Warns: Respect Gays or Else
the lead of São Paulo and Rio, the state of Santa Catarina
has just passed a law that will severely fine businesses
discriminating against gays. There will be heavy fines and
recidivists might lose permanently their operating license.
Images of Latin America's
machismo and its resultant homophobia are changing now that individual
rightssuch as the right to act in accordance with one's sexual orientationenjoy
the protection of law. Brazil, South America's largest country, which
adopted a liberal constitution in 1988, continues to fashion protections
for all of its citizens.
Shortly after electing
labor hero Luiz Inácio Lula da Silva as that nation's president,
to the dismay of Brazil's right-wing zealots, various states are now taking
serious measures ensuring that no one will be discriminated against because
of his or her sexual orientation.
Following the lead
of important states such as São PauloBrazil's largestRio
de Janeiro, and Minas Gerais, Santa Catarina has just promulgated a new
law, recently signed by its governor, that will severely fine businesses
discriminating against gays, lesbians, bisexuals or transgenders. The
text of the new law does not, at least apparently, give way to any loopholes:
or discriminatory act against any homosexual, bisexual or transgender
citizen will be punished accordingly with the law."
The punishments are
cumulative: A first offense will bring a warning, but any subsequent action
will be heavily fined. Fines vary from $300 to $1000a considerable
sum in Brazil. In the case of further incidences, the offender will face
the permanent seizure of his operating license.
The law goes into
Santa Catarina's bold
step into social equality was met with enthusiasm by same-sex activists
in Santa Catarina ("Hooray!", read the title of Glssite's
newsletter commemorating the law's signing) who worked long and hard to
get it passed.
The first Brazilian
state to create such laws, which then generated much controversy, was
Bahia, the northeastern home of the Luis Mott-led Grupo Gay da Bahia,
arguably the largest and best-known gay activist group in the nation.
Its laws were enacted in 1997.
A few years ago, this
writer reported in another publication how same-sex couples following
a lawsuit won the right to receive Social Security benefits previously
awarded only to conventional couples outside of wedlock, thanks to a clause
in the new Constitution awarding live-in couples the same benefits granted
to those who marry.
The UN Resolution
Text of the draft
resolution presented by Brazil to be voted on at the 59th session of the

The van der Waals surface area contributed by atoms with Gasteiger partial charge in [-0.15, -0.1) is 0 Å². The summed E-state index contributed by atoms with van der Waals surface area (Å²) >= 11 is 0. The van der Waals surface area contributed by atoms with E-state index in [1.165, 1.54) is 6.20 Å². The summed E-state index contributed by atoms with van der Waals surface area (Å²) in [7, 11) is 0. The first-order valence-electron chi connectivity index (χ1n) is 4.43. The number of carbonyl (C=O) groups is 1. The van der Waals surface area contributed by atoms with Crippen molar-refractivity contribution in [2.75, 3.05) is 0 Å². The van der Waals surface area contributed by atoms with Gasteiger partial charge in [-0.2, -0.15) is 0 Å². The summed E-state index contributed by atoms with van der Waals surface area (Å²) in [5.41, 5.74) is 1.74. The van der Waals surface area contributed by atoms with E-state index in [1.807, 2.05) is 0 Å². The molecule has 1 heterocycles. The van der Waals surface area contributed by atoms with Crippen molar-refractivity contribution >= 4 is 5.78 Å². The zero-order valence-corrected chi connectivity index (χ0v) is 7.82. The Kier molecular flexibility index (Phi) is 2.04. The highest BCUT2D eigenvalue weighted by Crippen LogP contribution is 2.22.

United Nations Commission on Human Rights, April 23:
"Human Rights and Sexual Orientation"
The Commission on Human Rights,
Reaffirming the Universal Declaration of Human Rights, the International
Covenant on Economic, Social and Cultural Rights, the International Covenant
on Civil and Political Rights, the International Convention on the Elimination
of All Forms of Racial Discrimination, the Convention on the Elimination
of All Forms of Discrimination against Women, the Convention against Torture
and Other Cruel, Inhuman or Degrading Treatment or Punishment and the
Convention on the Rights of the Child,
Recalling that recognition of the inherent dignity and of the equal and
inalienable rights of all members of the human family is the foundation
of freedom, justice and peace in the world,
Reaffirming that the Universal Declaration of Human Rights affirms the
principle of the inadmissibility of discrimination and proclaims that
all human beings are born free and equal in dignity and rights and that
everyone is entitled to all the rights and freedoms set forth therein
without distinction of any kind,
Affirming that human rights education is a key to changing attitudes and
behaviour and to promoting respect for diversity in societies,
1. Expresses deep concern at the occurrence of violations of human rights
in the world against persons on the grounds of their sexual orientation;
2. Stresses that human rights and fundamental freedoms are the birthright
of all human beings, that the universal nature of these rights and freedoms
is beyond question and that the enjoyment of such rights and freedoms
should not be hindered in any way on the grounds of sexual orientation;
3. Calls upon all States to promote and protect the human rights of all
persons regardless of their sexual orientation;
4. Notes the attention given to human rights violations on the grounds
of sexual orientation by the special procedures in their reports to the
Commission on Human Rights, as well as by the treaty monitoring bodies,
and encourages all special procedures of the Commission, within their
mandates, to give due attention to the subject;
5. Requests the United Nations High Commissioner for Human Rights to pay
due attention to the violation of human rights on the grounds of sexual
6. Decides to continue consideration of the matter at its sixtieth session
under the same agenda item.
is an ESL and Portuguese teacher. In addition to that, he is a freelance
writer who has regularly been contributing The Greenwich Village
Gazette since September 1999. His work has also been published
by Brazzil, The Staten Island Advance, The Staten
Island Register, The SI Muse, The Villager, GLSSite
and other publications. He lives in Staten Island, NY. He can
be reached at firstname.lastname@example.org
This article was
previously featured on GayToday.